Reverend Clarence Rivers

Anyone who participates in a Catholic liturgy enlivened by music coming from the African American cultural tradition is benefitting from the legacy of Fr. Clarence Joseph Rivers. The Second Vatican Council, in the early 1960s, opened the door of the Church to liturgies conducted in the language of the local people and, through its broader emphasis on inculturation, ushered in new possibilities for liturgical music. In that context, beginning while the Council was still in session, it was Fr. Rivers more than any other single person who pioneered the integration of black sacred music into the Catholic celebration of the Eucharist and other liturgical settings

Upon Fr.Rivers’ death in 2005, at age 73, Atlanta Archbishop Wilton Gregory—who at that time was bishop of Belleville, Illinois and the recent past president of the National Conference of Catholic Bishops—said: Fr. Clarence Rivers was a musical and cultural genius who provided great pride for African-American Catholics by composing music for the Catholic liturgy that clearly and proudly reflected the cultural gifts of black people in our country.” Bishop Gregory went on to say that, through his music, Rivers “brought the church closer to African-Americans while at the same time enriching the Catholic church with a spiritual vibrancy and artistic expression that crossed all racial barriers.” He characterized Fr. Rivers as “a pioneer musician, liturgist, and cultural treasure.”

Born September 9, 1931, in Selma, Alabama, into a family that was not Catholic, Clarence Joseph Rufus Rivers was enrolled in the fourth grade at St. Ann School following the family’s move to Cincinnati. Eventually, the entire family became Catholic, and Clarence discerned a call to the priesthood while still in high school. At the time of his ordination in 1956, he was the first black priest in the Archdiocese of Cincinnati, and quickly confronted the reality of racism when the parishioners at the parish where he was initially assigned refused to accept him. Following his transfer to St. Joseph Church, the 32-year old assistant pastor sought a way to promote more active congregational participation in the liturgy. This prompted him in 1963 to develop and record “An American Mass Program,” a series of compositions blending rhythmic and melodic elements of the Negro spirituals with Gregorian chant.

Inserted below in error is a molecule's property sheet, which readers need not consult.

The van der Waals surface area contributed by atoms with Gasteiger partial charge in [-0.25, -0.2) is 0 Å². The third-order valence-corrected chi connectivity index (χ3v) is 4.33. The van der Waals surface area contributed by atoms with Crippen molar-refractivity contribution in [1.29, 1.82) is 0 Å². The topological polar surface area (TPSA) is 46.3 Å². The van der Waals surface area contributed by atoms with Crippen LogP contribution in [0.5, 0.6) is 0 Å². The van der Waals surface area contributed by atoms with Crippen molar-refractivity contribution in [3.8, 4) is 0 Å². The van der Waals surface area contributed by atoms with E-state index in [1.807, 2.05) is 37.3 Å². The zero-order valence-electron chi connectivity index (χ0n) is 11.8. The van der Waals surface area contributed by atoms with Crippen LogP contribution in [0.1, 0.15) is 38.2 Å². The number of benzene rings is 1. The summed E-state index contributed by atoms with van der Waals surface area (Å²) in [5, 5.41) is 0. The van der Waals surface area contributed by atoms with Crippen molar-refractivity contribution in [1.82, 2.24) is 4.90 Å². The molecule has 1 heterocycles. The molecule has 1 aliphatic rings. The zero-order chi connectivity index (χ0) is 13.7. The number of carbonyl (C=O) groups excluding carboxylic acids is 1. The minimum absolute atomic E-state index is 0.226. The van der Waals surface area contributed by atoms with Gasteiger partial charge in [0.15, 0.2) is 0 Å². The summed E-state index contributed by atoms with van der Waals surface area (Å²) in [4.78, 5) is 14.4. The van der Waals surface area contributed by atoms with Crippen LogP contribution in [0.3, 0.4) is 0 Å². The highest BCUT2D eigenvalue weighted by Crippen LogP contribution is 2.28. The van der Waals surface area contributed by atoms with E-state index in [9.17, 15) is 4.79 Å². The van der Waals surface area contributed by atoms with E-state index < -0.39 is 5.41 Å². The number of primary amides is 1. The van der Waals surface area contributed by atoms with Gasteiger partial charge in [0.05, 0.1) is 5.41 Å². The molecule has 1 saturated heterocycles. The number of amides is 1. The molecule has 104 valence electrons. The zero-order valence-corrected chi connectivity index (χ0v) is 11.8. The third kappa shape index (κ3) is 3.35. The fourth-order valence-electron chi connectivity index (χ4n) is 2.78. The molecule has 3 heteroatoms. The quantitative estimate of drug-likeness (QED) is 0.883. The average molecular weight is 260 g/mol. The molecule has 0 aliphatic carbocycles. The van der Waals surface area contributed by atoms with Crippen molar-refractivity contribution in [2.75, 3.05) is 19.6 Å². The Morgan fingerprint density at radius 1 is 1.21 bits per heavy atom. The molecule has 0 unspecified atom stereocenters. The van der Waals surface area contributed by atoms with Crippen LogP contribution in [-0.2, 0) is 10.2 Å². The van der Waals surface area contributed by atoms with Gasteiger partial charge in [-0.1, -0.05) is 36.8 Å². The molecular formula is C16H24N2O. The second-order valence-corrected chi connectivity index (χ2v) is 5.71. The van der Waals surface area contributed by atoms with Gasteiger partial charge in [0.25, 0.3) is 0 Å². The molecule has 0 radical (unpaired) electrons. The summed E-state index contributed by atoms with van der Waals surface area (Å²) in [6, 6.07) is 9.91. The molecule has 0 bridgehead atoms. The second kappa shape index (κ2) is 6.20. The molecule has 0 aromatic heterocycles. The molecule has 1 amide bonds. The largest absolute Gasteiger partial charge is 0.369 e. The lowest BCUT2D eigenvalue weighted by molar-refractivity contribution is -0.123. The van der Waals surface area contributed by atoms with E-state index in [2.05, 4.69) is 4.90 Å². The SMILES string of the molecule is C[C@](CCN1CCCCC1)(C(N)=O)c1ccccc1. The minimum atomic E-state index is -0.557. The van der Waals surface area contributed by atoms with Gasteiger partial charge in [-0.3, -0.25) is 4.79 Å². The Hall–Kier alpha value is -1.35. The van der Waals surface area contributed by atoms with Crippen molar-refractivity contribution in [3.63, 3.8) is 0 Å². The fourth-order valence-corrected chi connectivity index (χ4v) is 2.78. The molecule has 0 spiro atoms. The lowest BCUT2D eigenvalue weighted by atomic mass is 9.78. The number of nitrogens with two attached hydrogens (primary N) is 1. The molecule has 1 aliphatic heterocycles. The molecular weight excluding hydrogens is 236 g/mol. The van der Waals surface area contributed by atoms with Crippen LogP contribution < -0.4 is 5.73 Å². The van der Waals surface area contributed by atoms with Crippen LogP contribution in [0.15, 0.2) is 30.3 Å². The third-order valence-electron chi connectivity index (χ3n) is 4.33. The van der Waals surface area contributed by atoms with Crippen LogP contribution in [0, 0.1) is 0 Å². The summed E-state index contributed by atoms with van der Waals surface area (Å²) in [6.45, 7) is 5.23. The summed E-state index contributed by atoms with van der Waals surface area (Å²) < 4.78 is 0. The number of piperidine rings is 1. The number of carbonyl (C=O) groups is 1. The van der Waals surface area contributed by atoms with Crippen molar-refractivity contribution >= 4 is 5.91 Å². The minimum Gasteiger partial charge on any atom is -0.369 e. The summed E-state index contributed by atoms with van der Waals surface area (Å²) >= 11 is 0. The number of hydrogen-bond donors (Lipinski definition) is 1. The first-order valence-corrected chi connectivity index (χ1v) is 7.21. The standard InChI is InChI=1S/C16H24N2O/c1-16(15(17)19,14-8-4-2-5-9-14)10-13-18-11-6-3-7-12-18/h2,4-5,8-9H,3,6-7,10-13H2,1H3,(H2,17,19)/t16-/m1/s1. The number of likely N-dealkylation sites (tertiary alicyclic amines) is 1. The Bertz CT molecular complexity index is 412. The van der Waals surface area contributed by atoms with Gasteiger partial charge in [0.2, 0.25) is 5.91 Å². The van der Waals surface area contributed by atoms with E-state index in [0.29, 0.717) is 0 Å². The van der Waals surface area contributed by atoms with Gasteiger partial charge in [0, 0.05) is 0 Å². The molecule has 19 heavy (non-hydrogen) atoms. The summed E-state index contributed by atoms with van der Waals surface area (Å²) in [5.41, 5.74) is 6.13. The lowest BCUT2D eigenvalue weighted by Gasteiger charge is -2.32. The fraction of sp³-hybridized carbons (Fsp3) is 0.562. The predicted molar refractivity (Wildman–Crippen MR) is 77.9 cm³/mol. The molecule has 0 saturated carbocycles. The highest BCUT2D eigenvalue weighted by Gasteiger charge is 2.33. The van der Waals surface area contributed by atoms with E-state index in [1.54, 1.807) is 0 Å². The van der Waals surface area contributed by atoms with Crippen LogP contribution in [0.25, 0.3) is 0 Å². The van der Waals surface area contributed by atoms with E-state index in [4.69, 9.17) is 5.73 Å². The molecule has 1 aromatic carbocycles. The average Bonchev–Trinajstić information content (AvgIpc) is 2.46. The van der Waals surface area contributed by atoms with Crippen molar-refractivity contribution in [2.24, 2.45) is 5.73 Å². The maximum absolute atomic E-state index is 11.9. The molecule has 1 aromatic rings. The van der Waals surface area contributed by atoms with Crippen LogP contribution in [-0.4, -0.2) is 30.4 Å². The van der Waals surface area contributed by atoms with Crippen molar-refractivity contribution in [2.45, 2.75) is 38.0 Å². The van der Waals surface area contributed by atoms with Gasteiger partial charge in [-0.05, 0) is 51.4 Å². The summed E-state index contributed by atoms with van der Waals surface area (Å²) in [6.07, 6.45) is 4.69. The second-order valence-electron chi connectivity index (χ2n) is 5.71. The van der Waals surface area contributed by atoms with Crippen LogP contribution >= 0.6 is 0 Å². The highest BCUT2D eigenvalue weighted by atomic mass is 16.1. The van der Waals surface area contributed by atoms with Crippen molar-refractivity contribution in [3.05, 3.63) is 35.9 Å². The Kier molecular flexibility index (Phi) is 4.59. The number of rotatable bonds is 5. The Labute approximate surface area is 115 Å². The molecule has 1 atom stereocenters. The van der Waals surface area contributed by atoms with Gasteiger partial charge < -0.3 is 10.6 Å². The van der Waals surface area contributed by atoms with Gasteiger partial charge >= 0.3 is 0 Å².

The success of “An American Mass Program” helped spark a liturgical music revolution in American Catholicism, finding acceptance in parishes across the country and receiving a gold medal from the Catholic Art Association in 1966. Two years prior to that, Fr. Rivers led the singing for the first official high Mass in English in the United States, at the National Liturgical Conference in St. Louis, and the Communion song, “God Is Love,” was his first musical composition for liturgy. Rawn Harbor, coordinator of liturgy at Berkeley, California’s Franciscan School of Theology, measured the song’s impact by saying that “it had the assembly standing and applauding for ten minutes.” Liturgical composer Ken Canedo, a Filipino-American, wrote: “Electricity filled the air when Father Rivers stepped up to the microphone and sang . . . . The American Catholic church would never be the same.”

Fr. Rivers’ academic achievements included a master’s in philosophy from the Athenaeum of Ohio, graduate studies in English literature at Xavier University in Cincinnati and Yale, as well as graduate studies in speech and drama at the Catholic University of America and in liturgy at the Institut Catholique in Paris. He obtained a doctorate in black culture and religion from the Union Institute and University, then called Union Graduate School, in Cincinnati. In 1971, while head of the National Office of Black Catholics’ newly created Department of Culture and Worship, he initiated an annual workshop on African-American liturgy called “Freeing the Spirit,” and went on to edit a magazine by the same name to promote the objectives fostered through the workshops. His books, Soulfull Worship—with the extra “l” in “Soulfull” deliberately added for emphasis—and The Spirit in Worship have had an enormous impact on American liturgical composers and musicians, and through them, on American Catholic congregations.